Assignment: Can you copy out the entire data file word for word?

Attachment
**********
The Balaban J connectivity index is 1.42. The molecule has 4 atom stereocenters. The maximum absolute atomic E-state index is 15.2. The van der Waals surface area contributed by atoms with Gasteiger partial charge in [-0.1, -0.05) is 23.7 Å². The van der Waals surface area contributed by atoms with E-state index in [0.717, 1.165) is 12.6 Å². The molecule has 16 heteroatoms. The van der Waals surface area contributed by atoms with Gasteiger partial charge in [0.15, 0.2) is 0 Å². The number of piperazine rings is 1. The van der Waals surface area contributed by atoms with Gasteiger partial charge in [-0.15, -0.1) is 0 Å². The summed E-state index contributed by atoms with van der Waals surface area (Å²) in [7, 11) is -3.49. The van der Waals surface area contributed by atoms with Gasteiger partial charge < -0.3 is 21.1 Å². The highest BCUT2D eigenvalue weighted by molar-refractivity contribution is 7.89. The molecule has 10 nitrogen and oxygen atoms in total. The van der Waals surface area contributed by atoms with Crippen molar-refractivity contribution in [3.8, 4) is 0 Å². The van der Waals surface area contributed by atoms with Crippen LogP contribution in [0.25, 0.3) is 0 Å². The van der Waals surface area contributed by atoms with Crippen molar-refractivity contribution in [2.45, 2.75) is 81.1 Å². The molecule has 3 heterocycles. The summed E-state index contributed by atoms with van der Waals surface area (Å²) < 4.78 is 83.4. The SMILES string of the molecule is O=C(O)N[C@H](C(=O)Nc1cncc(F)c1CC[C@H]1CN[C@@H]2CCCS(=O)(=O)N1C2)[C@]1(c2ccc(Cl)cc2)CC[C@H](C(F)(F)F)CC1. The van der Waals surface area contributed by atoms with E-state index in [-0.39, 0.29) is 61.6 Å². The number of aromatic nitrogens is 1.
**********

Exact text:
The Balaban J connectivity index is 1.42. The molecule has 4 atom stereocenters. The maximum absolute atomic E-state index is 15.2. The van der Waals surface area contributed by atoms with Gasteiger partial charge in [-0.1, -0.05) is 23.7 Å². The van der Waals surface area contributed by atoms with E-state index in [0.717, 1.165) is 12.6 Å². The molecule has 16 heteroatoms. The van der Waals surface area contributed by atoms with Gasteiger partial charge in [0.15, 0.2) is 0 Å². The number of piperazine rings is 1. The van der Waals surface area contributed by atoms with Gasteiger partial charge in [-0.15, -0.1) is 0 Å². The summed E-state index contributed by atoms with van der Waals surface area (Å²) in [7, 11) is -3.49. The van der Waals surface area contributed by atoms with Gasteiger partial charge < -0.3 is 21.1 Å². The highest BCUT2D eigenvalue weighted by molar-refractivity contribution is 7.89. The molecule has 10 nitrogen and oxygen atoms in total. The van der Waals surface area contributed by atoms with Crippen molar-refractivity contribution in [3.8, 4) is 0 Å². The van der Waals surface area contributed by atoms with Crippen LogP contribution in [0.25, 0.3) is 0 Å². The van der Waals surface area contributed by atoms with Crippen molar-refractivity contribution in [2.45, 2.75) is 81.1 Å². The molecule has 3 heterocycles. The summed E-state index contributed by atoms with van der Waals surface area (Å²) < 4.78 is 83.4. The SMILES string of the molecule is O=C(O)N[C@H](C(=O)Nc1cncc(F)c1CC[C@H]1CN[C@@H]2CCCS(=O)(=O)N1C2)[C@]1(c2ccc(Cl)cc2)CC[C@H](C(F)(F)F)CC1. The van der Waals surface area contributed by atoms with E-state index in [-0.39, 0.29) is 61.6 Å². The number of aromatic nitrogens is 1.